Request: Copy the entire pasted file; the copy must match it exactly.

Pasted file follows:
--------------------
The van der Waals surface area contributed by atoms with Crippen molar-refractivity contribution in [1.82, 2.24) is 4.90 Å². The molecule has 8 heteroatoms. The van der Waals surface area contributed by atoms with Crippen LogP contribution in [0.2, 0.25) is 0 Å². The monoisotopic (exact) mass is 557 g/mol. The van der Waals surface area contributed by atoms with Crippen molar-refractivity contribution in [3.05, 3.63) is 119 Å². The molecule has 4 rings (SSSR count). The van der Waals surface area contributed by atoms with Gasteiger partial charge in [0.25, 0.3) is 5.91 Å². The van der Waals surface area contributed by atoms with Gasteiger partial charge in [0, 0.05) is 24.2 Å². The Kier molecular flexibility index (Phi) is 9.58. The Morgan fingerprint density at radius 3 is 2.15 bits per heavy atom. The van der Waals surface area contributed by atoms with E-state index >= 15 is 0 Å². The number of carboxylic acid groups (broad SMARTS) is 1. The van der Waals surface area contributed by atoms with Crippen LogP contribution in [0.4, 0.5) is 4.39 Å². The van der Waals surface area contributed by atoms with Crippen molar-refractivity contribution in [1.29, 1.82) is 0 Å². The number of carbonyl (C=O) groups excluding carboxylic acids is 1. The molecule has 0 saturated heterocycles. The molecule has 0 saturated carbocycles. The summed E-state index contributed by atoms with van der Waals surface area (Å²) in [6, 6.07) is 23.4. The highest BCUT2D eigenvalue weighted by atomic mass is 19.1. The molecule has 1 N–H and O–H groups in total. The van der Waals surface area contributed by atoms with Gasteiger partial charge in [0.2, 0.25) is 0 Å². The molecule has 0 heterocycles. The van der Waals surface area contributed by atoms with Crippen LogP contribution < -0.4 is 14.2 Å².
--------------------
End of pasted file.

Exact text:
The van der Waals surface area contributed by atoms with Crippen molar-refractivity contribution in [1.82, 2.24) is 4.90 Å². The molecule has 8 heteroatoms. The van der Waals surface area contributed by atoms with Crippen LogP contribution in [0.2, 0.25) is 0 Å². The monoisotopic (exact) mass is 557 g/mol. The van der Waals surface area contributed by atoms with Crippen molar-refractivity contribution in [3.05, 3.63) is 119 Å². The molecule has 4 rings (SSSR count). The van der Waals surface area contributed by atoms with Gasteiger partial charge in [0.25, 0.3) is 5.91 Å². The van der Waals surface area contributed by atoms with Gasteiger partial charge in [0, 0.05) is 24.2 Å². The Kier molecular flexibility index (Phi) is 9.58. The Morgan fingerprint density at radius 3 is 2.15 bits per heavy atom. The van der Waals surface area contributed by atoms with E-state index >= 15 is 0 Å². The number of carboxylic acid groups (broad SMARTS) is 1. The van der Waals surface area contributed by atoms with Crippen LogP contribution in [0.4, 0.5) is 4.39 Å². The van der Waals surface area contributed by atoms with Crippen molar-refractivity contribution in [1.29, 1.82) is 0 Å². The number of carbonyl (C=O) groups excluding carboxylic acids is 1. The molecule has 0 saturated heterocycles. The molecule has 0 saturated carbocycles. The summed E-state index contributed by atoms with van der Waals surface area (Å²) in [6, 6.07) is 23.4. The highest BCUT2D eigenvalue weighted by atomic mass is 19.1. The molecule has 1 N–H and O–H groups in total. The van der Waals surface area contributed by atoms with Gasteiger partial charge in [0.2, 0.25) is 0 Å². The molecule has 0 heterocycles. The van der Waals surface area contributed by atoms with Crippen LogP contribution < -0.4 is 14.2 Å².